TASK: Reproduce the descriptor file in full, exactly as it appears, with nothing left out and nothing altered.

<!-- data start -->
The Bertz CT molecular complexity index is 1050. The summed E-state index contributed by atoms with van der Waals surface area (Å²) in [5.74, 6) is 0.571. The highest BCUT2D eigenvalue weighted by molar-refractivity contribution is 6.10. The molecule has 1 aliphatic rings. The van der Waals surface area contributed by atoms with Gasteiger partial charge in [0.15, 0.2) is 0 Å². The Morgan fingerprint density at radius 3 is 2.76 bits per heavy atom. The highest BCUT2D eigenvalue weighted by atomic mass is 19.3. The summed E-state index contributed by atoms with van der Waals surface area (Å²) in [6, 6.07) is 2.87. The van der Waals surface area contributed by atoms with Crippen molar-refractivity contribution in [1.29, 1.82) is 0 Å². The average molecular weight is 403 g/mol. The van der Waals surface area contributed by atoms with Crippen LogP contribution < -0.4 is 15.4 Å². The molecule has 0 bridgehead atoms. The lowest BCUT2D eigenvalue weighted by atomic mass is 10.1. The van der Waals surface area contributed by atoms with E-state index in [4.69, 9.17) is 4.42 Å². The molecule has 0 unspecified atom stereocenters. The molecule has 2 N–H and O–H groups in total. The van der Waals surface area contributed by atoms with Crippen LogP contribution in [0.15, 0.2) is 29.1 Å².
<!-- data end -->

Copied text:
The Bertz CT molecular complexity index is 1050. The summed E-state index contributed by atoms with van der Waals surface area (Å²) in [5.74, 6) is 0.571. The highest BCUT2D eigenvalue weighted by molar-refractivity contribution is 6.10. The molecule has 1 aliphatic rings. The van der Waals surface area contributed by atoms with Gasteiger partial charge in [0.15, 0.2) is 0 Å². The Morgan fingerprint density at radius 3 is 2.76 bits per heavy atom. The highest BCUT2D eigenvalue weighted by atomic mass is 19.3. The summed E-state index contributed by atoms with van der Waals surface area (Å²) in [6, 6.07) is 2.87. The van der Waals surface area contributed by atoms with Crippen molar-refractivity contribution in [1.29, 1.82) is 0 Å². The average molecular weight is 403 g/mol. The van der Waals surface area contributed by atoms with Crippen LogP contribution < -0.4 is 15.4 Å². The molecule has 0 bridgehead atoms. The lowest BCUT2D eigenvalue weighted by atomic mass is 10.1. The van der Waals surface area contributed by atoms with E-state index in [4.69, 9.17) is 4.42 Å². The molecule has 0 unspecified atom stereocenters. The molecule has 2 N–H and O–H groups in total. The van der Waals surface area contributed by atoms with Crippen LogP contribution in [0.15, 0.2) is 29.1 Å².